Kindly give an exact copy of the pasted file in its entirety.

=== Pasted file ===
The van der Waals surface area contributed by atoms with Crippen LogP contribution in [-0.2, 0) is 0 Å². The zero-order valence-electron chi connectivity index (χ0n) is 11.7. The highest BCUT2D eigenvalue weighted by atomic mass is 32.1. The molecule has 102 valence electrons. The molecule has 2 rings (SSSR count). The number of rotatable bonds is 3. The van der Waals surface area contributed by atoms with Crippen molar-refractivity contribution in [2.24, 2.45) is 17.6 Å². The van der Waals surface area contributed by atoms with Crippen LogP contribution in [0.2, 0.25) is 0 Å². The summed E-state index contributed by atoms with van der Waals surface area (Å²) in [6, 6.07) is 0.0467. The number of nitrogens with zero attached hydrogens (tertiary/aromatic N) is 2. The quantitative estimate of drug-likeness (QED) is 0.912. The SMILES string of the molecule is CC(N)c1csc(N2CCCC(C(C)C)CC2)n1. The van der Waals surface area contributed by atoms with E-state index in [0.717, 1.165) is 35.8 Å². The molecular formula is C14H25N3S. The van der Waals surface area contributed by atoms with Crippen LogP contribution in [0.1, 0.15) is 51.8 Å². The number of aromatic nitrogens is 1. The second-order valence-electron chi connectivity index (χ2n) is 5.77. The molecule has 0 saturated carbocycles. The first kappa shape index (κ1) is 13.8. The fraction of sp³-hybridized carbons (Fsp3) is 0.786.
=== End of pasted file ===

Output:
The van der Waals surface area contributed by atoms with Crippen LogP contribution in [-0.2, 0) is 0 Å². The zero-order valence-electron chi connectivity index (χ0n) is 11.7. The highest BCUT2D eigenvalue weighted by atomic mass is 32.1. The molecule has 102 valence electrons. The molecule has 2 rings (SSSR count). The number of rotatable bonds is 3. The van der Waals surface area contributed by atoms with Crippen molar-refractivity contribution in [2.24, 2.45) is 17.6 Å². The van der Waals surface area contributed by atoms with Crippen LogP contribution in [0.2, 0.25) is 0 Å². The summed E-state index contributed by atoms with van der Waals surface area (Å²) in [6, 6.07) is 0.0467. The number of nitrogens with zero attached hydrogens (tertiary/aromatic N) is 2. The quantitative estimate of drug-likeness (QED) is 0.912. The SMILES string of the molecule is CC(N)c1csc(N2CCCC(C(C)C)CC2)n1. The van der Waals surface area contributed by atoms with E-state index in [0.717, 1.165) is 35.8 Å². The molecular formula is C14H25N3S. The van der Waals surface area contributed by atoms with Crippen LogP contribution in [0.1, 0.15) is 51.8 Å². The number of aromatic nitrogens is 1. The second-order valence-electron chi connectivity index (χ2n) is 5.77. The molecule has 0 saturated carbocycles. The first kappa shape index (κ1) is 13.8. The fraction of sp³-hybridized carbons (Fsp3) is 0.786.